Friends Sixteen Times Removed and a Camel on a World Tour

A Visit to the Photographer and Architect Birgit Glatzel

Birgit Glatzel with her Rolleiflex camera on her balcony

Birgit Glatzel with her Rolleiflex camera; Jewish Museum Berlin, photo: Mariette Franz

It’s a warm summer’s day when I visit Birgit Glatzel in Prenzlauer Berg, the same kind of day it must have been when she shot her photograph “Angela and Me,” which, like her short film “Going to Jerusalem,” has been available in our art vending machine since April (more information on our website).

“Angela and Me” is part of a series in which the artist portrays herself with a friend in self-timed pictures. All the photographs are taken with a 1937 Rolleiflex camera, and the location and backdrop are always chosen together with the friend in question. Birgit embarked upon the project shortly before her emigration to Israel in 2007 – she wanted to take photos to remember her friends in Germany. “Memories play an important role in Judaism, for example an original piece is always left in a newly refurbished apartment,” explained the artist, who trained as an architect and works as such to earn her living.

Before I talk to Birgit about her art, she shows me the studio where she works and has lived with her son since her return to Berlin. I love the sliding walls that can hide the bathroom of the large studio apartment. Then Birgit tells me that “Angela and Me” shows her with her friend Angela, whose birthday they were celebrating at the Müggelsee in the summer of 2014. However, only the legs of the two women standing on a swing are shown, and upon closer inspection, a man in the background looking directly into the camera.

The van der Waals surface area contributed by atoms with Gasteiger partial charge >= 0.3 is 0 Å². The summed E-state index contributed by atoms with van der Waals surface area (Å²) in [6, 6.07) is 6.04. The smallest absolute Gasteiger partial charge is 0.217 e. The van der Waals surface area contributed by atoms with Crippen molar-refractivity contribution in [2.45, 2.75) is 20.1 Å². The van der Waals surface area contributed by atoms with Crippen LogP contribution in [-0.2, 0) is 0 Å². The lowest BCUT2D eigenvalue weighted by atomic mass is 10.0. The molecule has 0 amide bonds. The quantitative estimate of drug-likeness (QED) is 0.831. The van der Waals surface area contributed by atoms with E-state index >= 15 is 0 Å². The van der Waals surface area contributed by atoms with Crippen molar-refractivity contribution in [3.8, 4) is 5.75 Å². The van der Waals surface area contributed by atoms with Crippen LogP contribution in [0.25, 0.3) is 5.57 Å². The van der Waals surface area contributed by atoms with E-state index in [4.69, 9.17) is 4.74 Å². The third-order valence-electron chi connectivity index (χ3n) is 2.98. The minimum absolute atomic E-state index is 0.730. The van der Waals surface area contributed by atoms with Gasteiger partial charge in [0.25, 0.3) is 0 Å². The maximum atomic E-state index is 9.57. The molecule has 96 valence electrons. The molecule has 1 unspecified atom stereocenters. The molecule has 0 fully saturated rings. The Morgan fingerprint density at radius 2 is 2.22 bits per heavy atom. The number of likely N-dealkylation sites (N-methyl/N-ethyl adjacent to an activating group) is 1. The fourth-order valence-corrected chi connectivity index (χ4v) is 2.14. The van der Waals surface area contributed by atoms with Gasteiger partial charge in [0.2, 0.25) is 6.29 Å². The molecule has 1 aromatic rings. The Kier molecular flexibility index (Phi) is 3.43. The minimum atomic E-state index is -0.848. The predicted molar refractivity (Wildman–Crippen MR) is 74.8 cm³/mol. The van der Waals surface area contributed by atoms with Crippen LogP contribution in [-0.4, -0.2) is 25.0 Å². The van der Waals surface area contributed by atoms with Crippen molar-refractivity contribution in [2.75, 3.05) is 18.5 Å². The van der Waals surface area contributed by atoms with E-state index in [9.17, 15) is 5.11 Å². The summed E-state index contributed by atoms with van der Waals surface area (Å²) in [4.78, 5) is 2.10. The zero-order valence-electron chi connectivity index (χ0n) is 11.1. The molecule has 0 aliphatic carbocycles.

Black and white photograph of two women standing on a swing

Birgit Naomi Glatzel, “Angela and Me”, photo project “You and Me”; Jewish Museum Berlin

“Does it bother you that somebody just walked into your picture?” I ask Birgit. No, he is part of the picture because he shows the elements of chance and of surprise that can result from the self-timer delay. “I knew the moment the photo was taken that it would turn out like this.” “And how do you feel about your private souvenir photo hanging in other people’s homes?” “I love this uncontrollable dispersal of my art. And since our faces are not visible, it is anonymous enough as well.” There is already a waiting list for the photo series – other friends want to be part of the project.

Birgit Glatzel also enjoys working with a partner on other projects because it inspires the best ideas. That was how it was with the art film “Going to Jerusalem” that she made with the animation filmmaker Benjamin Seide. It evolved ten years ago as a contribution for an exhibition in Jerusalem on the theme of “Land(e)scaping.” Benjamin and Birgit wanted to address the complex, five-thousand-year history of Jerusalem in an entertaining way, without ridiculing it. The idea was sparked by a snow globe containing the Jerusalem skyline and a camel that Birgit had been given by a friend, Hagar from Israel – the two of them decided to “liberate” the city skyline from its ball and send it on a world tour accompanied by the camel. So they destroyed the snowball and used both as “leading actors” for her film. Filming locations included the icebox of Birgit’s fridge and the playground opposite her apartment. “Oddly enough, no one in Israel laughed at the film although it is so absurd – for example you see the camel hanging in a cable car over the Alps,” wonders Birgit. “Your colleague Gelia Eisert was the first to find the film funny.” “I also had a good laugh,” I can reassure Birgit.